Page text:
Helping your community as an elected official

As The Mayor Sees It with District of Barriere Mayor Bill Humphreys

With the election not too far away some residents might wonder what the role of an elected official might entail.

One of the responsibilities is that as a member of council you will be expected to read the meeting agenda and the staff reports that go with the agenda items prior to the meetings. You will need to be prepared to give an informed opinion on any issues or staff recommendations that are provided in the reports.

In the District of Barriere, the meeting packages are sent out to the councillors usually very late Friday. In my opinion this is not acceptable. Having the packages ready so late in the week causes council to spend their weekend going over the material. Additionally there is no time to ask staff to clarify any portion of the material that may be confusing.  This can and does lead to wasted time at the meeting. There is considerable time between regular council meetings, and there is no reason that the council agenda packages could not be ready on the Wednesday prior to the scheduled meeting.

The procedure that allows for the packages to be given so close to the start of the meeting is decided by council. When elected, should you decide that a shift in this procedure is needed it is an easy fix. There is no need to spend your weekend family/private time going over the agenda package.

You may be asked to attend some meetings that are outside of the scheduled regular council meetings. My advice is that you do not attend a meeting that has no agenda.

An informal gathering is fine, but all structured meetings require at least a simple list of topics and an agreed upon agenda so that all parties are prepared and can make meaningful contributions.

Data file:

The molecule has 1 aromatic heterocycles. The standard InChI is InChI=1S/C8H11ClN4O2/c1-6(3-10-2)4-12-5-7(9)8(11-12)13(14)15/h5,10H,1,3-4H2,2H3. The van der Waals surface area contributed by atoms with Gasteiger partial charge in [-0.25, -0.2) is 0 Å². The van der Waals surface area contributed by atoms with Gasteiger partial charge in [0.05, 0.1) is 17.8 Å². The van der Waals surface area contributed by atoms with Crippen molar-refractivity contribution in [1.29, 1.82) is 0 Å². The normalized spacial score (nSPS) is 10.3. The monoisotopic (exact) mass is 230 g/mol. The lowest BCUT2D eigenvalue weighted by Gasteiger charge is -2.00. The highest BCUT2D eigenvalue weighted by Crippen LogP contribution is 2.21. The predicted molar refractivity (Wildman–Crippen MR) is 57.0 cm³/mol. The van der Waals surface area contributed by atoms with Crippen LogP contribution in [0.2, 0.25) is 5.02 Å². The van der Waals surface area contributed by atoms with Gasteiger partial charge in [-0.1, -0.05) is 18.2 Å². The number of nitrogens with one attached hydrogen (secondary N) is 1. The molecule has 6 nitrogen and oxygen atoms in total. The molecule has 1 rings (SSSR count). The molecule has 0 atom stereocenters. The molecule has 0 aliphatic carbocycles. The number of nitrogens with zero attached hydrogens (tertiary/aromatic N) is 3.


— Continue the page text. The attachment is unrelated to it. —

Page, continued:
The preparation and research around the topics to be discussed are the responsibility of staff. This is where having knowledgeable staff is critical. Improper and downright bad decisions come out of ill-advised recommendations and incorrect information.

As an elected official you are responsible for the decisions you make. Some issues are indeed complicated, but you have the right to ask for information and a duty to check that it is accurate. Never be bullied into believing or accepting a report you think is inaccurate. You were elected because your peers trusted your judgment and no harm is done asking questions.

No elected official is expected to be a contract lawyer or an expert on legislative procedure. Once you are elected there are a number of courses available that will enable you to gain the knowledge to fulfill your responsibilities with a measure of confidence. If you like to learn, and are happy to interact with others to make things happen an elected position can be a very rewarding experience.

It is my opinion that as a member of council you should try to attend certain functions both in the community and as a representative of the community at other venues. For example, if the District is notified that we were successful on a grant and the presentation will be held in Kamloops, Clearwater or wherever else to accommodate most of the parties involved, I always attend as a sign of respect and to show appreciation to those that worked to get us the grant.

Community events like Canada Day, Legion Week, North Thompson Fall Fair and Rodeo are all on the list of things that as an elected official it is a good thing to go out and have some fun with the community. There is no rule saying that you have to attend, but this is the fun part of the position. Plus it allows you to check how the community views the actions and decisions of council.

In truth, putting your name forward to run for office is a big decision. It can be a challenge to balance your home life, your work and the responsibilities of the position. In the end though, there are few things that are more important or self satisfying than helping to make your community a better place to live.

Life can be better for everyone through your efforts. Don’t be afraid to try.